thumbelina_04_webOne especially nice aspect of this adaptation are some of the troubling aspects of the original fable the developers have left on the cutting floor. You may remember the Hans Christian Anderson Thumbelina being passively inundated with interspecies marriage proposals and kidnapping attempts. Not so for Brandi Lee’s title character. This ensemble champions problem solving skills and a sense of humor that the 5-7 year old crowd would deem most impressive. This production also posits that belonging hinges less on what your community looks like and more on what they do. It encourages embracing people, even when their lives are vastly different from your own.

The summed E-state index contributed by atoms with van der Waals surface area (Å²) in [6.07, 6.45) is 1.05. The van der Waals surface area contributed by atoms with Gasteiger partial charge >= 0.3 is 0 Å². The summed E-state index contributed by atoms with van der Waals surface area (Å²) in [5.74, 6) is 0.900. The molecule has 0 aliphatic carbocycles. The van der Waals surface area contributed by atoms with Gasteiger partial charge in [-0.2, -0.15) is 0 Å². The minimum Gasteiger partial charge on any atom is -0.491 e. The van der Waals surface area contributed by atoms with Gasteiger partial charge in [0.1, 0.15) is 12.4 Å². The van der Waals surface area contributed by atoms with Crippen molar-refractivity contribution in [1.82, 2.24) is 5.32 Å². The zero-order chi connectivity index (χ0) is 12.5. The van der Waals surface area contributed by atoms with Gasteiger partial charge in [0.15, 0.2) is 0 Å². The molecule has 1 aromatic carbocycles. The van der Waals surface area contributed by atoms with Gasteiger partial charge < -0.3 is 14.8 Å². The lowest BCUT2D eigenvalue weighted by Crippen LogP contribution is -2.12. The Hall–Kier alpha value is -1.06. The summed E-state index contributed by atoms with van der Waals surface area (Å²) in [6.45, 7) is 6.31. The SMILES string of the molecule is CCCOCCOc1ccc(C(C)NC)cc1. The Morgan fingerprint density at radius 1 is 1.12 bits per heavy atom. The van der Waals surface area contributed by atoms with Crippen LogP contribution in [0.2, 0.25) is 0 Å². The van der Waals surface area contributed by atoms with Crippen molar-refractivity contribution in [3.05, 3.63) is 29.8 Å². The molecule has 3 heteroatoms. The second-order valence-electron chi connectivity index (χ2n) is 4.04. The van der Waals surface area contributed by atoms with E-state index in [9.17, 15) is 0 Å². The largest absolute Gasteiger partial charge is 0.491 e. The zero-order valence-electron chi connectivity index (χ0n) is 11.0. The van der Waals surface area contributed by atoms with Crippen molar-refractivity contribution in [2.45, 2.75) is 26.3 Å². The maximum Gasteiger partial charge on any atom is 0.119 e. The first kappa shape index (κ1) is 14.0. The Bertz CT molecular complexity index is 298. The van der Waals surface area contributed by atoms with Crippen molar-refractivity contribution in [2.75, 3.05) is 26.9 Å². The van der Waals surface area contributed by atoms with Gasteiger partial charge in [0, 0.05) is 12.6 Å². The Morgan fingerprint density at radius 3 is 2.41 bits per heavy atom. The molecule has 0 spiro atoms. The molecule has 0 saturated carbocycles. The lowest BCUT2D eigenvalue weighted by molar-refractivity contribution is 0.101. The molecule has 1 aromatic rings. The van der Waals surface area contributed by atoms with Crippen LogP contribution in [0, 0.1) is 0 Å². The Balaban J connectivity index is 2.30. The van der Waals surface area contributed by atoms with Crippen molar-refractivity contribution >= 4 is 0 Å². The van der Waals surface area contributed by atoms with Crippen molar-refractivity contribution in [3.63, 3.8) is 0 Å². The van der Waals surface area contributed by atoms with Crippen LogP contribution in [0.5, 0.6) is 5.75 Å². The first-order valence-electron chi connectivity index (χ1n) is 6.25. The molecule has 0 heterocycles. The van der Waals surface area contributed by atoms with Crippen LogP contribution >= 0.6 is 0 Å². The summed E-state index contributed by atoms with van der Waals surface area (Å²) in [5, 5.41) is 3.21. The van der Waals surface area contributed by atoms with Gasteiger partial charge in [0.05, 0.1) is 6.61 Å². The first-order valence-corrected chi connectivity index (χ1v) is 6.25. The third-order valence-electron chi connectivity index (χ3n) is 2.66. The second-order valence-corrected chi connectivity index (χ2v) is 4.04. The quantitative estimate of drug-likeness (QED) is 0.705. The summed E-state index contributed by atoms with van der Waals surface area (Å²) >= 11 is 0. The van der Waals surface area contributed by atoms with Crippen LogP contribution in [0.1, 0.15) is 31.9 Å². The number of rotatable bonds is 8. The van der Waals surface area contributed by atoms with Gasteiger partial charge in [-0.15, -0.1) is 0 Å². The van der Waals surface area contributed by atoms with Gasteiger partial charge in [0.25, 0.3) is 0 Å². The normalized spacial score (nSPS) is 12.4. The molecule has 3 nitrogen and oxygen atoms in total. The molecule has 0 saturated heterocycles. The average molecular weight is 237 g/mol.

It has amazing charm for such a minimal concept, and the ensemble is quick to latch together, building creatures and plant life at speeds that would make Voltron envious.  Director/Adaptor Amanda Delheimer Diamond and choreographer Dan Plehal have boiled their concept down to the barest minimum, and the performers have made fantastic use of the canvas. Actors with the heaviest story lifting are Brandi Lee, Krystal Ortiz, and Bryan Bosque, and they will have you eating out of the palms of their hands before long. “Thumbelina” is a perfect show for audiences in the single digit age range, but maybe not ideal for most tweens.

TEN WORD SUMMARY: A surefire gateway drug, hooking kids on the performing arts.

DICE RATING: d10- “Worth Going To”